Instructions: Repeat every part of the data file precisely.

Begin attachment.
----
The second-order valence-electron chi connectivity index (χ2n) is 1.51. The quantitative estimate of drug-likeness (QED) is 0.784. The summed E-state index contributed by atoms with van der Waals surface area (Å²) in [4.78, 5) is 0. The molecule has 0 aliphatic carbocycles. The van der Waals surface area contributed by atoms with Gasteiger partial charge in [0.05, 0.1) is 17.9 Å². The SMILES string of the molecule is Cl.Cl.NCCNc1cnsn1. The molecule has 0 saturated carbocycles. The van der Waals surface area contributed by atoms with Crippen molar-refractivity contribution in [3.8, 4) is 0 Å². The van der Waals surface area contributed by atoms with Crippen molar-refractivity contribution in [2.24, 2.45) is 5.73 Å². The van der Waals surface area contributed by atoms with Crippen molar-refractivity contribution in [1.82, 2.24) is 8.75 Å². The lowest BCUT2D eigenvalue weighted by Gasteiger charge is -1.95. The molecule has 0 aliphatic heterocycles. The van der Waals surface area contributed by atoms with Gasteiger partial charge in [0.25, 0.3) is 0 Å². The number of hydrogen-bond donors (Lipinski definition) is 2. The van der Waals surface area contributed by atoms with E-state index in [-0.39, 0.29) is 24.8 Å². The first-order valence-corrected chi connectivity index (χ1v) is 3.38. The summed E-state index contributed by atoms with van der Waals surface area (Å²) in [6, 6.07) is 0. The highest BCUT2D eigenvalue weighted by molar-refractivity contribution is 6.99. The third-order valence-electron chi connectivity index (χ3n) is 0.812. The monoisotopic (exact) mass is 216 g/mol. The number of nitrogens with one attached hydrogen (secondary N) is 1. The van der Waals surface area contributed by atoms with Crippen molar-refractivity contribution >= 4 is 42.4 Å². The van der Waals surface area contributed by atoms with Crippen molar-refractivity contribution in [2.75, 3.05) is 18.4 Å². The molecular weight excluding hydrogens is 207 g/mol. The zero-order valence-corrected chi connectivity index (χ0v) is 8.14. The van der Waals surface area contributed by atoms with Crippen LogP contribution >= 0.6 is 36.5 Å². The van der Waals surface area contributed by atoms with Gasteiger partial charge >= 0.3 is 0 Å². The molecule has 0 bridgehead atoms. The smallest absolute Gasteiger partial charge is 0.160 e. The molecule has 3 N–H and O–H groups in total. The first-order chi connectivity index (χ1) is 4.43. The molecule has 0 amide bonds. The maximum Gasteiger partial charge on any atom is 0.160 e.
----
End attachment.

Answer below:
The second-order valence-electron chi connectivity index (χ2n) is 1.51. The quantitative estimate of drug-likeness (QED) is 0.784. The summed E-state index contributed by atoms with van der Waals surface area (Å²) in [4.78, 5) is 0. The molecule has 0 aliphatic carbocycles. The van der Waals surface area contributed by atoms with Gasteiger partial charge in [0.05, 0.1) is 17.9 Å². The SMILES string of the molecule is Cl.Cl.NCCNc1cnsn1. The molecule has 0 saturated carbocycles. The van der Waals surface area contributed by atoms with Crippen molar-refractivity contribution in [3.8, 4) is 0 Å². The van der Waals surface area contributed by atoms with Crippen molar-refractivity contribution in [2.24, 2.45) is 5.73 Å². The van der Waals surface area contributed by atoms with Crippen molar-refractivity contribution in [1.82, 2.24) is 8.75 Å². The lowest BCUT2D eigenvalue weighted by Gasteiger charge is -1.95. The molecule has 0 aliphatic heterocycles. The van der Waals surface area contributed by atoms with Gasteiger partial charge in [0.25, 0.3) is 0 Å². The number of hydrogen-bond donors (Lipinski definition) is 2. The van der Waals surface area contributed by atoms with E-state index in [-0.39, 0.29) is 24.8 Å². The first-order valence-corrected chi connectivity index (χ1v) is 3.38. The summed E-state index contributed by atoms with van der Waals surface area (Å²) in [6, 6.07) is 0. The highest BCUT2D eigenvalue weighted by molar-refractivity contribution is 6.99. The third-order valence-electron chi connectivity index (χ3n) is 0.812. The monoisotopic (exact) mass is 216 g/mol. The number of nitrogens with one attached hydrogen (secondary N) is 1. The van der Waals surface area contributed by atoms with Crippen molar-refractivity contribution >= 4 is 42.4 Å². The van der Waals surface area contributed by atoms with Crippen molar-refractivity contribution in [2.75, 3.05) is 18.4 Å². The molecular weight excluding hydrogens is 207 g/mol. The zero-order valence-corrected chi connectivity index (χ0v) is 8.14. The van der Waals surface area contributed by atoms with Crippen LogP contribution >= 0.6 is 36.5 Å². The van der Waals surface area contributed by atoms with Gasteiger partial charge >= 0.3 is 0 Å². The molecule has 0 bridgehead atoms. The smallest absolute Gasteiger partial charge is 0.160 e. The molecule has 3 N–H and O–H groups in total. The first-order chi connectivity index (χ1) is 4.43. The molecule has 0 amide bonds. The maximum Gasteiger partial charge on any atom is 0.160 e.